discovery and State Updates with Mobile IP tunneling.

5.3.1.  Sender-Initiated Reservation with Mobile IP Tunnel

   The following scenario assumes that an FA is a Tentry.  However, the
   procedure is the same when an MN is a Tentry if the MN and the FA are
   considered the same node.

   -  When an MN moves into a new network attachment point, QoS NSLP in
      the MN initiates the RESERVE (end-to-end) message to start the
      State Update procedure.  The GIST below the QoS NSLP adds the GIST
      header and then sends the encapsulated RESERVE message to peer
      GIST node with the corresponding QoS NSLP.  In this case, the peer
      GIST node is an FA if the FA is an NSIS-aware node.  The FA is one
      of the endpoints of Mobile IP tunneling: Tentry.  For proper NSIS
      tunneling operation, a Mobile IP endpoint is required to be NSIS
      tunneling aware.  In case of interaction with tunnel signaling
      originated from the FA, there can be two scenarios depending on
      whether or not the tunnel already has preconfigured QoS sessions.
      In the former case, the FA map end-to-end QoS signaling requests
      directly to existing tunnel sessions.  In the latter case, the FA
      dynamically initiates and maintains tunnel QoS sessions that are
      then associated with the corresponding end-to-end QoS sessions.
      [RFC5979].

   -  Figure 5 shows the typical NSIS operation over tunnels with
      preconfigured QoS sessions.  Both the FA and the HA are configured
      with information about the Flow ID of the tunnel QoS session.
      Upon receiving a RESERVE message from the MN, the FA checks tunnel
      QoS configuration, and determines whether and how this end-to-end
      session can be mapped to a preconfigured tunnel session.  The FA
      then tunnels the RESERVE message to the HA.  The CN replies with a
      RESPONSE message which arrives at the HA, the FA, and the MN.

   -  Figure 6 shows the typical NSIS operation over tunnels with
      dynamically created QoS sessions.  When the FA receives an end-to-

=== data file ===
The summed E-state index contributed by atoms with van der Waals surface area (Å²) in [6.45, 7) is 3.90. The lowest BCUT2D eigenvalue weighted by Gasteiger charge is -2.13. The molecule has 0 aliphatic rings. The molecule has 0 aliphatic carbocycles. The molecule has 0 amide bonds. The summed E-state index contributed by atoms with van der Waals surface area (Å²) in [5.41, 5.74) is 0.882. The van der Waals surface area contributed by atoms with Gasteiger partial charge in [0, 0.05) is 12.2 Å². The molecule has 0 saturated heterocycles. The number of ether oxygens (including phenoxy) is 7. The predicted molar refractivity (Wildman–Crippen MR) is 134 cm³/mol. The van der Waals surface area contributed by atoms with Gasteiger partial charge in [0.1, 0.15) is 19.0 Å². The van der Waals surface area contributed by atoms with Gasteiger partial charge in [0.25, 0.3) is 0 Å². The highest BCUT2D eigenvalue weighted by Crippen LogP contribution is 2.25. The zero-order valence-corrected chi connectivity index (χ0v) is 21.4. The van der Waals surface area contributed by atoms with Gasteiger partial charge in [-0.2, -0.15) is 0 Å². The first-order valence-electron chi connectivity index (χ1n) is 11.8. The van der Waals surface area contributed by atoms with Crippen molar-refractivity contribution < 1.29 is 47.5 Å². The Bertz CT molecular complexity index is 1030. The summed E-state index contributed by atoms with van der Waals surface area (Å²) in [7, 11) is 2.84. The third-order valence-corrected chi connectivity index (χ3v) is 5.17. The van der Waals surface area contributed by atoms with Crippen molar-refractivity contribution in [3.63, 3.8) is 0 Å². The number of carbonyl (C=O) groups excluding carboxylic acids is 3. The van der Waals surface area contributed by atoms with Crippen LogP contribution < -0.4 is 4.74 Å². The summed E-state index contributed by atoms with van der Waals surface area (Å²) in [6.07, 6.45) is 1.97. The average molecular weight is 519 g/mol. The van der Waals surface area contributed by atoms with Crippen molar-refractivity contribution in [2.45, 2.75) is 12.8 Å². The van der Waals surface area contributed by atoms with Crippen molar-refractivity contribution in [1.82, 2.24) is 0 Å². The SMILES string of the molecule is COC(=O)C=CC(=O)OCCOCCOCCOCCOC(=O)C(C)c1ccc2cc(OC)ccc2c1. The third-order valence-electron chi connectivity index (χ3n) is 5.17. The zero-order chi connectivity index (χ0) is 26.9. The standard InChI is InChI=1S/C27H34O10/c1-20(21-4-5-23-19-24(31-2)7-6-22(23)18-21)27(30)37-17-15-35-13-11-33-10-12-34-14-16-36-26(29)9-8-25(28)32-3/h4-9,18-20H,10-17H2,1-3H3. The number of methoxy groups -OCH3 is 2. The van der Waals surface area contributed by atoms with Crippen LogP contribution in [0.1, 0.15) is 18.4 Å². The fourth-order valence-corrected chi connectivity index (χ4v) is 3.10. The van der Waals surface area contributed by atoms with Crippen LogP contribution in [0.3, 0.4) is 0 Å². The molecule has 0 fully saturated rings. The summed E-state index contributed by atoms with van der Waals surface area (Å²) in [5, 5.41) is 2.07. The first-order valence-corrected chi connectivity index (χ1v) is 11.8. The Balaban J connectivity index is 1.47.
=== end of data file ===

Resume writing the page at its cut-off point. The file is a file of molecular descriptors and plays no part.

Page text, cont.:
end RESERVE message from the MN, the FA chooses the tunnel Flow
      ID, creates the tunnel session, and associates the end-to-end
      session with the tunnel session.  The FA then sends a tunnel
      RESERVE' message (matching the request of the end-to-end session)
      towards the HA to reserve tunnel resources.  The tunnel RESERVE'
      message is processed hop-by-hop inside the tunnel for the flow
      identified by the chosen tunnel Flow ID, while the end-to-end
      RESERVE message passes through the tunnel intermediate nodes
      (Tmid).  When these two messages arrive at the HA, the HA creates
      the reservation state for the tunnel session, and sends a tunnel
      RESPONSE' message to the FA.  At the same time, the HA updates the
      end-to-end RESERVE message based on the result of the tunnel
      session reservation and forwards the end-to-end RESERVE message
      along the path towards the CN.  When the CN receives the end-to-
      end RESERVE message, it sends an end-to-end RESPONSE message back
      to the MN.

   More detailed operations are specified in [RFC5979].

    MN (Sender)   FA (Tentry)       Tmid       HA (Texit)  CN (Receiver)

         |              |             |              |              |
         |   RESERVE    |             |              |              |
         +------------->|             |              |              |
         |              |          RESERVE           |              |
         |              +--------------------------->|              |
         |              |             |              |   RESERVE    |
         |              |             |              +------------->|
         |              |             |              |   RESPONSE   |
         |              |             |              |<-------------+
         |              |          RESPONSE          |              |
         |              |<---------------------------+              |
         |   RESPONSE   |             |              |              |
         |<-------------+             |              |              |
         |              |             |              |              |

    Figure 5: Sender-Initiated QoS NSLP over Tunnel with Preconfigured
                               QoS Sessions

    MN (Sender)   FA (Tentry)       Tmid       HA (Texit)  CN (Receiver)

        |              |              |              |              |
        | RESERVE      |              |              |              |
        +------------->|              |              |              |
        |              | RESERVE'     |              |              |
        |              +=============>|              |              |
        |              |              | RESERVE'     |              |
        |              |              +=============>|              |
        |              |          RESERVE            |              |
        |              +---------------------------->|              |